but you know, we all had something to learn in this conflict. People make mistakes, and forgiveness is possible. And healing….well, that is BEAUTIFUL to see, and I saw that today between them.

  8. Deb and Barbara

    I didn't see any of the Oprah stuff and I didn't read Million Pieces, but I did read his follow-up, My Friend Leonard. And of course I read and saw a lot of press debating both sides of the argument — kinda like we're doing here now.

    First off, Hollye, I applaud you for leaping into the fray (lol). I think you are very brave for opening this dialogue and encouraging it. Second, I will come "out" and say I agree with you. I hated all the excoriation at the time and still shrug my shoulders at it now. I loved his 2nd book and loved his voice. I also think that a first time writer is very vulnerable — anyone who has struggled to get their voice heard (either through publication or getting it onto the screen) knows how much hand-wringing and desperation can affect your judgment. Not to say it's okay to make deals with the devil, but let's put it into context. His gaffe did NOT have a long term affect on the publishing industry in general or on writers in particular. It wasn't a manufactured expose in a newspaper (I don't agree with making stuff up and selling it as news — where the repercussions can be devastating). There simply were no dire repercussions to anyone but himself (and maybe Oprah's ego) that are worth the anger, the vitriol, the skewering. The lie didn't last very long and his writing style is still going to be a "matter of taste". And Frey certainly isn't the first talented artist to be egotistical, self-absorbed and one-track-minded.

    It makes for interesting dialogue, but I still would rather have read his work, then for it to have languished unpublished in his drawer… And I would rather be receptive to creative work, be exposed to it, question it, debate it, than to "throw stones".


  9. Amy Friedman

    I interviewed Frey a year or so after the brouhaha on Oprah. I was teaching an undergraduate course on memoir (not writing memoir, but studying it), and the students were brutal with him. Have to say he was gracious about agreeing to talk to the kids, but there were a few fascinating elements, some of which are touched upon here, some not. He did say that it was his editor, Nan Talese, who told him that memoir had to be only 85% true (huh!?), and that he believed her. Likely disingenuous, but I'm not surprised in the least. Memoirs were selling; publishers want to make money (thus all the celebrity memoirs…) But he also told the students, "I'm laughing all the way to the bank."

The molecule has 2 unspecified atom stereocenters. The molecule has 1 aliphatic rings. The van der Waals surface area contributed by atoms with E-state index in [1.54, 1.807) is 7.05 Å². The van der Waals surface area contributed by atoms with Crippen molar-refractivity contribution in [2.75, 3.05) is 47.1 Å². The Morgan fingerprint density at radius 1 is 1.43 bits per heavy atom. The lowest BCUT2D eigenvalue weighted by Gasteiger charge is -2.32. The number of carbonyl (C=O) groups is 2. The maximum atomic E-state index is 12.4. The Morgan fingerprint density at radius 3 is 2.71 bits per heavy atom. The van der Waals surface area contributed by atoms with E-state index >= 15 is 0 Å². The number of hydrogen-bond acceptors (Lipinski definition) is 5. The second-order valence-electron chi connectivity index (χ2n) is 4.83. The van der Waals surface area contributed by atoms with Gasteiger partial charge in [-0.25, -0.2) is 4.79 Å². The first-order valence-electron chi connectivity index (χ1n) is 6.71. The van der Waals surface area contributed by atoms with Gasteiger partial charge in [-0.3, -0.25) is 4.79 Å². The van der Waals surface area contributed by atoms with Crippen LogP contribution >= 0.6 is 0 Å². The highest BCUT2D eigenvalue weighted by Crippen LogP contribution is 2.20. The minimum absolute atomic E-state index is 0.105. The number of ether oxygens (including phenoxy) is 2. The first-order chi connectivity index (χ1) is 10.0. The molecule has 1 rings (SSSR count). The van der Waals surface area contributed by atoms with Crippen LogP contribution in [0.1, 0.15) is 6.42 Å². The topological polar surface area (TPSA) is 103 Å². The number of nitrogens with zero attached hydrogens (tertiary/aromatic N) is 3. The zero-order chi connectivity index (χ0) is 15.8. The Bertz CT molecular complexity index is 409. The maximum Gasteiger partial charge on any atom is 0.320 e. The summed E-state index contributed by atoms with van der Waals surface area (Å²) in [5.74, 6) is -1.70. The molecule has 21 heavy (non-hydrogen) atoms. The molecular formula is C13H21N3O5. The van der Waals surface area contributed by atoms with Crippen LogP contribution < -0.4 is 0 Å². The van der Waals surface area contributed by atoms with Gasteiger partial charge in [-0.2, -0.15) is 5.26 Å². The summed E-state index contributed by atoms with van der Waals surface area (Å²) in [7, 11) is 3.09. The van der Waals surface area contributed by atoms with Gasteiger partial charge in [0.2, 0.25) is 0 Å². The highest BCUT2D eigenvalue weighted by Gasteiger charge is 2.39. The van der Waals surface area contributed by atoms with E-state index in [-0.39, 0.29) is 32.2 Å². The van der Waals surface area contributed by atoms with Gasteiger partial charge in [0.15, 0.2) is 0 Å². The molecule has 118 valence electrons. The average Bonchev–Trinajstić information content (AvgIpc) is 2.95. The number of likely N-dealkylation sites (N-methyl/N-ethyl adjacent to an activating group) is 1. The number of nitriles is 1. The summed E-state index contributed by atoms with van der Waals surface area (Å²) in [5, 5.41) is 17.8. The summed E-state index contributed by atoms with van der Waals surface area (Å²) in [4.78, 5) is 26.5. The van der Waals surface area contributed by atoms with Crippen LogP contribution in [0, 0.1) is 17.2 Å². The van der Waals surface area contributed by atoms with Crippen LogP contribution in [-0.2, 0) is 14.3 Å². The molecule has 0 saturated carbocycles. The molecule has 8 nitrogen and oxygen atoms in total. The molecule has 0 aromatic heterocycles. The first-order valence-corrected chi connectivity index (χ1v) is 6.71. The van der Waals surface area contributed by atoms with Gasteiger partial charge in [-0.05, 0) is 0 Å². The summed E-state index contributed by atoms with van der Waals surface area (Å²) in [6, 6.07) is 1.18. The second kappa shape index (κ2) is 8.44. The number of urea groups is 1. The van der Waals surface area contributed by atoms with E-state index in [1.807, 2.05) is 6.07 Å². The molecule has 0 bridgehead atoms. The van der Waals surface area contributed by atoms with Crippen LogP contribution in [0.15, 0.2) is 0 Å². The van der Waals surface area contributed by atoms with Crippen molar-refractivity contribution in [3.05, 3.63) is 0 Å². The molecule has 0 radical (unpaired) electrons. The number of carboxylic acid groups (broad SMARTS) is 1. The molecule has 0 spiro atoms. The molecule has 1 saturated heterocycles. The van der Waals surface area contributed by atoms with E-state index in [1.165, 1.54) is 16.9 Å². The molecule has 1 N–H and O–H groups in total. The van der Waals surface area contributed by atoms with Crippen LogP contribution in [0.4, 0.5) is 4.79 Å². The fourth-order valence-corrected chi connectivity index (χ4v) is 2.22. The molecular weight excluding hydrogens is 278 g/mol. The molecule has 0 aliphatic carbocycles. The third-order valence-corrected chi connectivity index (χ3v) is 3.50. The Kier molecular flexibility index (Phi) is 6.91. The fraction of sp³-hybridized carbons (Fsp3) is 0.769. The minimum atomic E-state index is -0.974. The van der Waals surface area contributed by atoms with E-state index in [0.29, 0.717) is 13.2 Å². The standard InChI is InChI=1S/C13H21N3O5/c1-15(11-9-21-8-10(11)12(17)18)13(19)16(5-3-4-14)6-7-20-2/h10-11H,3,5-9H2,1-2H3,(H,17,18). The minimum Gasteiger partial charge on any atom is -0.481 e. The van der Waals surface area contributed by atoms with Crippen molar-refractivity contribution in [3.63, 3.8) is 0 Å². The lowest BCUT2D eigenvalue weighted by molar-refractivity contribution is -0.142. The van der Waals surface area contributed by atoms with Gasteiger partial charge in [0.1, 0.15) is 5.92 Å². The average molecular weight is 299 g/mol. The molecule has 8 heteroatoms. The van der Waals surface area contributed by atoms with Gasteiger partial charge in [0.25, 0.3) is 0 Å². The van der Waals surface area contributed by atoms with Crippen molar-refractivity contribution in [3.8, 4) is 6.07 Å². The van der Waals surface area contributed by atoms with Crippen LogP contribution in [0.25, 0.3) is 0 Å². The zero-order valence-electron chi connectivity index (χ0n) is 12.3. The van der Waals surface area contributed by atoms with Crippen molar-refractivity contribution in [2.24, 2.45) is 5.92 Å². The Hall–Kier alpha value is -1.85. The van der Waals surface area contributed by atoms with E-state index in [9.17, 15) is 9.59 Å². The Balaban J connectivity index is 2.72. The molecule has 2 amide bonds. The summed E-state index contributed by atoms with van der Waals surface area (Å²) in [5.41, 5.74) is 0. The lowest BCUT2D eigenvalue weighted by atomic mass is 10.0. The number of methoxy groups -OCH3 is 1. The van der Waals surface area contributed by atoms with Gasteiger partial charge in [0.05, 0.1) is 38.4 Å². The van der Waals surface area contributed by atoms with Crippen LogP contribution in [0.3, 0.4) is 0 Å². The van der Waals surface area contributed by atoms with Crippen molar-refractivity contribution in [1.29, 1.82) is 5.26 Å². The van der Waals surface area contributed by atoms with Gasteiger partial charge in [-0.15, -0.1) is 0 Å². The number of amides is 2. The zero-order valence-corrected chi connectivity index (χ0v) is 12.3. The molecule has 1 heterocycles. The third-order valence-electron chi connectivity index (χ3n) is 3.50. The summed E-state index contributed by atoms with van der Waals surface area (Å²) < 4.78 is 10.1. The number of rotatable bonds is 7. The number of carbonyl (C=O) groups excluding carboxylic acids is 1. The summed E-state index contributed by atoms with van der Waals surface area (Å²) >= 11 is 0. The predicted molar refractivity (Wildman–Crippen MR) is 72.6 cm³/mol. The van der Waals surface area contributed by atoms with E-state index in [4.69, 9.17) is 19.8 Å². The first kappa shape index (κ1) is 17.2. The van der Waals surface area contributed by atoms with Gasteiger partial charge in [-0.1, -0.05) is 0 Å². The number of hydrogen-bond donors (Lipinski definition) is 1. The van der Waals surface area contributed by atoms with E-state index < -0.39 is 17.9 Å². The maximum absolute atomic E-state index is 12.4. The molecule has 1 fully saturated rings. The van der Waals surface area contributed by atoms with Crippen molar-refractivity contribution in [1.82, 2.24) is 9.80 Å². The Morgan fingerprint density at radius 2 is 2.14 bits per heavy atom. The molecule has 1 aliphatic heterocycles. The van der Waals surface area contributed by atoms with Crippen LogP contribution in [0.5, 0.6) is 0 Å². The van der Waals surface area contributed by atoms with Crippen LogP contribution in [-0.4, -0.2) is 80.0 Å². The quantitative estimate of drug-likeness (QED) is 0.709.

He also made a great big deal about how he was creating a new language, that he was this great new creative being.

    I wasn't particularly moved by the book, but that's what makes horse races.

    I think some of the conversation needs to be about that "what will sell" question. In essence I think the whole idea of memoir is merely an invention–quality fiction can touch us in all those same places quality memoir can, and had the publishers had any balls, Frey's book would simply have been called, as it should have been, a novel. It would either have touched you, Hollye (and others) or it would not have.

  10. Hollye Dexter

    I just love this conversation, and the fact that I have such brilliant friends each with their own thoughtful perspectives. I thank you all so much for sharing your views- this is a multi-faceted issue, and you are all contributing to the "whole" picture.
    To Amy and Amy- I know you both had personal experiences with him, and he may be a jerk. I haven't- have only seen him in interviews where he seemed authentic to me. But ….you never know.
    Keep the comments coming, people! Let's work this out.

  11. Cathy

    I'm left wondering what truth really is!? My own memories of almost every shared event in my life differ wildly from others' memories of the same event. My inner experience of these events have, by necessity, been embellished as I've struggled to unearth archetypal patterns and thus my own universal truths. And yes, if I have toyed with the idea of doing this or that but haven't quite manifested it, why yes yes yes, it is my truth, part of my memoir. The mind has a life of its own and if I've imagined an event, if I've plotted and played it out in the complicated corners of my mind, then yes yes yes, it has really happened…

  12. Anonymous

    My sister and my memories growing up in the same house are totally different. She remembers everything and I barely remember her:)

  13. Mitch Sommers

    James Frey lied. He didn't reassemble facts in an unusual way, he didn't remember something differently than others might have. He lied. He lied about facts that could verified as lies by examination of public records. He lied about the central narrative of his story. He brought disgrace and shame upon many, many talented writers who work in the fields of memoir and creative non-fiction, several of whom are my friends.

    Read The Smoking Gun. They burned his lying ass. And in a just world, that ass will continue to burn, in hell and beyond.